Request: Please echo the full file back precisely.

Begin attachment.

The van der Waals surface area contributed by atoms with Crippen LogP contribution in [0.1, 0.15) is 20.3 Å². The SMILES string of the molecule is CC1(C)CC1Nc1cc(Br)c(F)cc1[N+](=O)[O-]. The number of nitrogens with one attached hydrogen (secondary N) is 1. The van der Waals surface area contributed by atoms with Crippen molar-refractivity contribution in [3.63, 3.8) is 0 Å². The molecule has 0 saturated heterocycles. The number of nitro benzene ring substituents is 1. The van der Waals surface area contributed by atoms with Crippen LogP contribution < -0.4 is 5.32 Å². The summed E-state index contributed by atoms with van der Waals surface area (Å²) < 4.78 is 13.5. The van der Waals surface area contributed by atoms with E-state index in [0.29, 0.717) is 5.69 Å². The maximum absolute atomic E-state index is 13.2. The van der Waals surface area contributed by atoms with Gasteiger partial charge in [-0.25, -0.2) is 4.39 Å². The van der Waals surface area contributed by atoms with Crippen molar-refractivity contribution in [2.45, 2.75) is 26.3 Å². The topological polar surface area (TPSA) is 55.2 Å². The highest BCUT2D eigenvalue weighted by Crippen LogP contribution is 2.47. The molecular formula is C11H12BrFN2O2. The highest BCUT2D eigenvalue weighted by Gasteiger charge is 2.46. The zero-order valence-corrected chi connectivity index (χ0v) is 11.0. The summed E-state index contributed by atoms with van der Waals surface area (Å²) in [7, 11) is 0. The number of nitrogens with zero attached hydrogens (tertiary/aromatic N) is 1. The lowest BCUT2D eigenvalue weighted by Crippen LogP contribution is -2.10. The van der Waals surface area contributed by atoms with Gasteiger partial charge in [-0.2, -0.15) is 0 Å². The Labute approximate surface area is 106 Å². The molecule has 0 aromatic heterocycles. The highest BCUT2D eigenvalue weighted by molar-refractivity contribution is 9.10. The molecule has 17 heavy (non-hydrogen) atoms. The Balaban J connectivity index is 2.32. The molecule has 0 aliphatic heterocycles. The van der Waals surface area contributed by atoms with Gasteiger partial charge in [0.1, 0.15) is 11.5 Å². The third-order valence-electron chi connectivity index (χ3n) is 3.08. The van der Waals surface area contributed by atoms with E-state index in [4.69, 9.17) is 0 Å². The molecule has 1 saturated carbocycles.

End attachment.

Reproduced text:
The van der Waals surface area contributed by atoms with Crippen LogP contribution in [0.1, 0.15) is 20.3 Å². The SMILES string of the molecule is CC1(C)CC1Nc1cc(Br)c(F)cc1[N+](=O)[O-]. The number of nitrogens with one attached hydrogen (secondary N) is 1. The van der Waals surface area contributed by atoms with Crippen molar-refractivity contribution in [3.63, 3.8) is 0 Å². The molecule has 0 saturated heterocycles. The number of nitro benzene ring substituents is 1. The van der Waals surface area contributed by atoms with Crippen LogP contribution < -0.4 is 5.32 Å². The summed E-state index contributed by atoms with van der Waals surface area (Å²) < 4.78 is 13.5. The van der Waals surface area contributed by atoms with E-state index in [0.29, 0.717) is 5.69 Å². The maximum absolute atomic E-state index is 13.2. The van der Waals surface area contributed by atoms with Gasteiger partial charge in [-0.25, -0.2) is 4.39 Å². The van der Waals surface area contributed by atoms with Crippen molar-refractivity contribution in [2.45, 2.75) is 26.3 Å². The topological polar surface area (TPSA) is 55.2 Å². The highest BCUT2D eigenvalue weighted by Crippen LogP contribution is 2.47. The molecular formula is C11H12BrFN2O2. The highest BCUT2D eigenvalue weighted by Gasteiger charge is 2.46. The zero-order valence-corrected chi connectivity index (χ0v) is 11.0. The summed E-state index contributed by atoms with van der Waals surface area (Å²) in [7, 11) is 0. The number of nitrogens with zero attached hydrogens (tertiary/aromatic N) is 1. The lowest BCUT2D eigenvalue weighted by Crippen LogP contribution is -2.10. The van der Waals surface area contributed by atoms with Gasteiger partial charge in [-0.2, -0.15) is 0 Å². The Labute approximate surface area is 106 Å². The molecule has 0 aromatic heterocycles. The highest BCUT2D eigenvalue weighted by molar-refractivity contribution is 9.10. The molecule has 17 heavy (non-hydrogen) atoms. The Balaban J connectivity index is 2.32. The molecule has 0 aliphatic heterocycles. The van der Waals surface area contributed by atoms with Gasteiger partial charge in [0.1, 0.15) is 11.5 Å². The third-order valence-electron chi connectivity index (χ3n) is 3.08. The van der Waals surface area contributed by atoms with E-state index in [4.69, 9.17) is 0 Å². The molecule has 1 saturated carbocycles.